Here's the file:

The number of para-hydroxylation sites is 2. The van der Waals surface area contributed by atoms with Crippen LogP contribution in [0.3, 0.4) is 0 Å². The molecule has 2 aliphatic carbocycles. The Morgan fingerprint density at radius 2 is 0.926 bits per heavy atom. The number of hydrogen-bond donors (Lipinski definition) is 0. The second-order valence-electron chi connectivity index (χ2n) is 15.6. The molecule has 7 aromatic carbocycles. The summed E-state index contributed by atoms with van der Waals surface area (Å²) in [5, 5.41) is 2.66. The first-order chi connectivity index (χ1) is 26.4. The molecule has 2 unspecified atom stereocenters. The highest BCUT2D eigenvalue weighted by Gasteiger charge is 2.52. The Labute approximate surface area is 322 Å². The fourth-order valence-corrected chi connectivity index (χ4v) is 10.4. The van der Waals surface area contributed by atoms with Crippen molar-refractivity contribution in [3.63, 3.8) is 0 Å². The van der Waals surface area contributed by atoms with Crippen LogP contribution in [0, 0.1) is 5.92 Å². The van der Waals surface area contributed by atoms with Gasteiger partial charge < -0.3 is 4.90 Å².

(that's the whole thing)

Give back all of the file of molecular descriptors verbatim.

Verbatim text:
The number of para-hydroxylation sites is 2. The van der Waals surface area contributed by atoms with Crippen LogP contribution in [0.3, 0.4) is 0 Å². The molecule has 2 aliphatic carbocycles. The Morgan fingerprint density at radius 2 is 0.926 bits per heavy atom. The number of hydrogen-bond donors (Lipinski definition) is 0. The second-order valence-electron chi connectivity index (χ2n) is 15.6. The molecule has 7 aromatic carbocycles. The summed E-state index contributed by atoms with van der Waals surface area (Å²) in [5, 5.41) is 2.66. The first-order chi connectivity index (χ1) is 26.4. The molecule has 2 unspecified atom stereocenters. The highest BCUT2D eigenvalue weighted by Gasteiger charge is 2.52. The Labute approximate surface area is 322 Å². The fourth-order valence-corrected chi connectivity index (χ4v) is 10.4. The van der Waals surface area contributed by atoms with Crippen molar-refractivity contribution in [3.63, 3.8) is 0 Å². The van der Waals surface area contributed by atoms with Crippen LogP contribution in [0, 0.1) is 5.92 Å². The van der Waals surface area contributed by atoms with Gasteiger partial charge < -0.3 is 4.90 Å².